The cable news network is building a new broadcast center in Washington and planning bureaus in eight cities across the USA.
Bob Wheelock oversees the Al Jazeera Washington bureau, which is going through a major expansion as part of the network's new presence in the U.S.(Photo: Paul Singer, USA TODAY)
- U.S. operation will be editorially separate from Arab-language network
- Al Jazeera was viewed with suspicion by the U.S. government after 2001 terror attacks
- Network is owned by the government of Qatar
Seven years after it arrived in the U.S., Al Jazeera is putting up its sign.
As it launches a major expansion to become a full-fledged cable news channel in the U.S., the Qatar-owned network believes animosity toward its sister Arabic-language news operation has waned. Or at least it has dissipated enough to allow Al Jazeera to splash its name across its new Washington broadcast center, which is currently housed in a dingy, unmarked office building.
"Imagine six or seven years ago, trying to find real estate for Al Jazeera in Washington. I'm sure it wasn't easy,'' says Bob Wheelock, a former ABC executive now in charge of setting up Al Jazeera America, as the network will be called. But now "we're going to have signage, you know, just like CBS, ABC, CNN, CBN, just like everybody else,'' he says. "We're psyched.''
With the $500 million purchase of Current TV from former vice president Al Gore and other investors last year, Al Jazeera bought a place on cable boxes in 41 million homes. Now the network plans to grow from a news operation of 13 people to 200 people working in cities across the country.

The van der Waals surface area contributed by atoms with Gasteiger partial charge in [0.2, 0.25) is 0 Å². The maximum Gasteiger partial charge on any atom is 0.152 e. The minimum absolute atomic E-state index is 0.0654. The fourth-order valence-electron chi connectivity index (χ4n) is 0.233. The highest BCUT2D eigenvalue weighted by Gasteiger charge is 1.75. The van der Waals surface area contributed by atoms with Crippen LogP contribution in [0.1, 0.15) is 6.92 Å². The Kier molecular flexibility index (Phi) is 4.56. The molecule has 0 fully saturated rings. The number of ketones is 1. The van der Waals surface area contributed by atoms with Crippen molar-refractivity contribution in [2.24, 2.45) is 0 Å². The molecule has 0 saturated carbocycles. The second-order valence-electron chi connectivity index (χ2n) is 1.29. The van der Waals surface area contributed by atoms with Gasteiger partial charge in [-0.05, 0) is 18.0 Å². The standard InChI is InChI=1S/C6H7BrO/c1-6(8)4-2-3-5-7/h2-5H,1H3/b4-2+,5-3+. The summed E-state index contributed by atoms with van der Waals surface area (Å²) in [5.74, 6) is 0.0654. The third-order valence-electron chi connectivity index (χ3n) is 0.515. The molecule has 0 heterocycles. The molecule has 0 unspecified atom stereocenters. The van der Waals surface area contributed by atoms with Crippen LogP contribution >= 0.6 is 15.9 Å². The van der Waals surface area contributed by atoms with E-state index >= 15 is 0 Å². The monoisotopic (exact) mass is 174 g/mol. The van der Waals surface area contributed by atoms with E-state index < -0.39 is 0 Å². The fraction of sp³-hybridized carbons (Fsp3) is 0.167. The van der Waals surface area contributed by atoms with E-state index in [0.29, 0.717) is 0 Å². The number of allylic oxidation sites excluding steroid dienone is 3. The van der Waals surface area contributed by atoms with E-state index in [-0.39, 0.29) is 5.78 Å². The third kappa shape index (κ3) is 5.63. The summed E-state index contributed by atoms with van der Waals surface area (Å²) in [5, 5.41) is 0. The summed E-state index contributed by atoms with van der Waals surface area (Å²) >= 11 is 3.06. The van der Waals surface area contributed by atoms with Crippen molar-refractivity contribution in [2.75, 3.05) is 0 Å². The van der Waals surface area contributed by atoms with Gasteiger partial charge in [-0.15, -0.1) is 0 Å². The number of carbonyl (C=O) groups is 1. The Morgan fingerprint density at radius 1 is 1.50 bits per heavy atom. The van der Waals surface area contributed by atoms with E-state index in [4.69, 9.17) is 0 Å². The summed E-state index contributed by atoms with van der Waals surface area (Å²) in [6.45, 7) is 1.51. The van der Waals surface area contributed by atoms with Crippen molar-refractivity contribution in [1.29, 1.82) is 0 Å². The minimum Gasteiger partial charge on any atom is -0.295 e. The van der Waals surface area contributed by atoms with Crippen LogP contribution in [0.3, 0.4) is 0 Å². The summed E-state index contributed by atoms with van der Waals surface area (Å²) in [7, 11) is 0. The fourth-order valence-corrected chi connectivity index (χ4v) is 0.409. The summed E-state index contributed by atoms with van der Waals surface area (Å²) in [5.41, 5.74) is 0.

To do so, the network recently posted job listings for more than 100 reporters, producers, videographers and the like. It received 13,000 applications.
Because it is owned by the Qatari government, the network has deep pockets: It also has a name with painful baggage for U.S. viewers, thanks to its corporate sibling, the Arabic-language Al Jazeera network. And its forte, international news, has historically been a tough sell to American viewers.
"We hope to bring international news and more in-depth storytelling for the viewers. Do we think there's an appetite for that? Yes, we do,'' Wheelock says. "There's an appetite for news from elsewhere and for the documentaries we do and the type of coverage we do.''
Wheelock says the channel will have fewer chat shows than do U.S. cable news channels and will continue to have a strong international focus: 60% of its coverage will come from its U.S. and Latin American bureaus and the rest from Al Jazeera's networks overseas. "It's what we've become known for, and we have the assets to do it.''
Al Jazeera English launched in 2006, and until now, viewers could find the network on just a few cable systems or online. Many American Al Jazeera viewers, Wheelock says, have served in the military. "They've all been there. They've been to the places we cover heavily, and they want to know what's going on.''
Shortly after the 9/11 terrorist attacks, when the Al Jazeera Arabic-language network aired videos from Osama bin Laden, U.S. officials accused it of promoting terrorism.
Time has mellowed the hostility somewhat, and Al Jazeera English's coverage of Arab Spring political upheavals brought it an appreciative audience in Washington — including then-secretary of State Hillary Rodham Clinton.